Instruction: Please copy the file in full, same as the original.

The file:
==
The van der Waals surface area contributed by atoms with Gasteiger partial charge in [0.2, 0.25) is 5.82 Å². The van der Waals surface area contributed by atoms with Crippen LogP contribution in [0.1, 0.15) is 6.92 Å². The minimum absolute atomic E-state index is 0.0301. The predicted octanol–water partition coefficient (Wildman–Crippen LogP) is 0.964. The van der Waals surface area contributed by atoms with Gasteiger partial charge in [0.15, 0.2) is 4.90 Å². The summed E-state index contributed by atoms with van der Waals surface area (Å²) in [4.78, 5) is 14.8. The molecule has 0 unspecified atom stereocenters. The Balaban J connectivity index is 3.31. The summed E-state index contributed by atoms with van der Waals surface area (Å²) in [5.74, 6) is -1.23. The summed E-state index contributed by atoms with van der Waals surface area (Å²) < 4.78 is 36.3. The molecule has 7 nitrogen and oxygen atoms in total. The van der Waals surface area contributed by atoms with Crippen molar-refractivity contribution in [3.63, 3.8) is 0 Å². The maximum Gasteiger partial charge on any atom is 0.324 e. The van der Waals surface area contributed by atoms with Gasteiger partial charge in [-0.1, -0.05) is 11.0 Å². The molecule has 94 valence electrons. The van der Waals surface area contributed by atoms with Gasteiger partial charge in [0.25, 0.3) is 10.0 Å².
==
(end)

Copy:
The van der Waals surface area contributed by atoms with Gasteiger partial charge in [0.2, 0.25) is 5.82 Å². The van der Waals surface area contributed by atoms with Crippen LogP contribution in [0.1, 0.15) is 6.92 Å². The minimum absolute atomic E-state index is 0.0301. The predicted octanol–water partition coefficient (Wildman–Crippen LogP) is 0.964. The van der Waals surface area contributed by atoms with Gasteiger partial charge in [0.15, 0.2) is 4.90 Å². The summed E-state index contributed by atoms with van der Waals surface area (Å²) in [4.78, 5) is 14.8. The molecule has 0 unspecified atom stereocenters. The Balaban J connectivity index is 3.31. The summed E-state index contributed by atoms with van der Waals surface area (Å²) in [5.74, 6) is -1.23. The summed E-state index contributed by atoms with van der Waals surface area (Å²) < 4.78 is 36.3. The molecule has 7 nitrogen and oxygen atoms in total. The van der Waals surface area contributed by atoms with Crippen molar-refractivity contribution in [3.63, 3.8) is 0 Å². The maximum Gasteiger partial charge on any atom is 0.324 e. The van der Waals surface area contributed by atoms with Gasteiger partial charge in [-0.1, -0.05) is 11.0 Å². The molecule has 94 valence electrons. The van der Waals surface area contributed by atoms with Gasteiger partial charge in [0.25, 0.3) is 10.0 Å².